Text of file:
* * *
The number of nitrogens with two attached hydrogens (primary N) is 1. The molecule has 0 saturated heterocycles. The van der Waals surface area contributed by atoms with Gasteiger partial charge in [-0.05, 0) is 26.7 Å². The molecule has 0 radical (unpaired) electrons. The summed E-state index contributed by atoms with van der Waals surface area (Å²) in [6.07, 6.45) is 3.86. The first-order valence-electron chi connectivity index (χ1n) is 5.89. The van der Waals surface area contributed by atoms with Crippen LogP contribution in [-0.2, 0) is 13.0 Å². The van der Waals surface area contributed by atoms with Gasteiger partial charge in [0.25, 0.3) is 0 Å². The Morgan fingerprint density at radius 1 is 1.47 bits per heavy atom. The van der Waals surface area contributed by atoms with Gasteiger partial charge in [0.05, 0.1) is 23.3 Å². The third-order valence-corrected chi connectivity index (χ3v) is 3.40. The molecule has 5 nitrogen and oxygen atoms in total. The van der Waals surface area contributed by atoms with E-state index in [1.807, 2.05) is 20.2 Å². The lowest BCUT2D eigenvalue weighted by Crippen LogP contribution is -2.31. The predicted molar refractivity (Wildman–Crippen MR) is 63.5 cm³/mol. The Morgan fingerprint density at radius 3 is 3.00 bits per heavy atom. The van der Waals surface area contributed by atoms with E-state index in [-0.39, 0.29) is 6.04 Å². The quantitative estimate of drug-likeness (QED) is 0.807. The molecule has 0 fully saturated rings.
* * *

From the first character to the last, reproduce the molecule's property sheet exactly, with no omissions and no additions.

The number of nitrogens with two attached hydrogens (primary N) is 1. The molecule has 0 saturated heterocycles. The van der Waals surface area contributed by atoms with Gasteiger partial charge in [-0.05, 0) is 26.7 Å². The molecule has 0 radical (unpaired) electrons. The summed E-state index contributed by atoms with van der Waals surface area (Å²) in [6.07, 6.45) is 3.86. The first-order valence-electron chi connectivity index (χ1n) is 5.89. The van der Waals surface area contributed by atoms with Crippen LogP contribution in [-0.2, 0) is 13.0 Å². The van der Waals surface area contributed by atoms with Gasteiger partial charge in [0.25, 0.3) is 0 Å². The Morgan fingerprint density at radius 1 is 1.47 bits per heavy atom. The van der Waals surface area contributed by atoms with Gasteiger partial charge in [0.05, 0.1) is 23.3 Å². The third-order valence-corrected chi connectivity index (χ3v) is 3.40. The molecule has 5 nitrogen and oxygen atoms in total. The van der Waals surface area contributed by atoms with E-state index in [1.807, 2.05) is 20.2 Å². The lowest BCUT2D eigenvalue weighted by Crippen LogP contribution is -2.31. The predicted molar refractivity (Wildman–Crippen MR) is 63.5 cm³/mol. The Morgan fingerprint density at radius 3 is 3.00 bits per heavy atom. The van der Waals surface area contributed by atoms with E-state index in [-0.39, 0.29) is 6.04 Å². The quantitative estimate of drug-likeness (QED) is 0.807. The molecule has 0 fully saturated rings.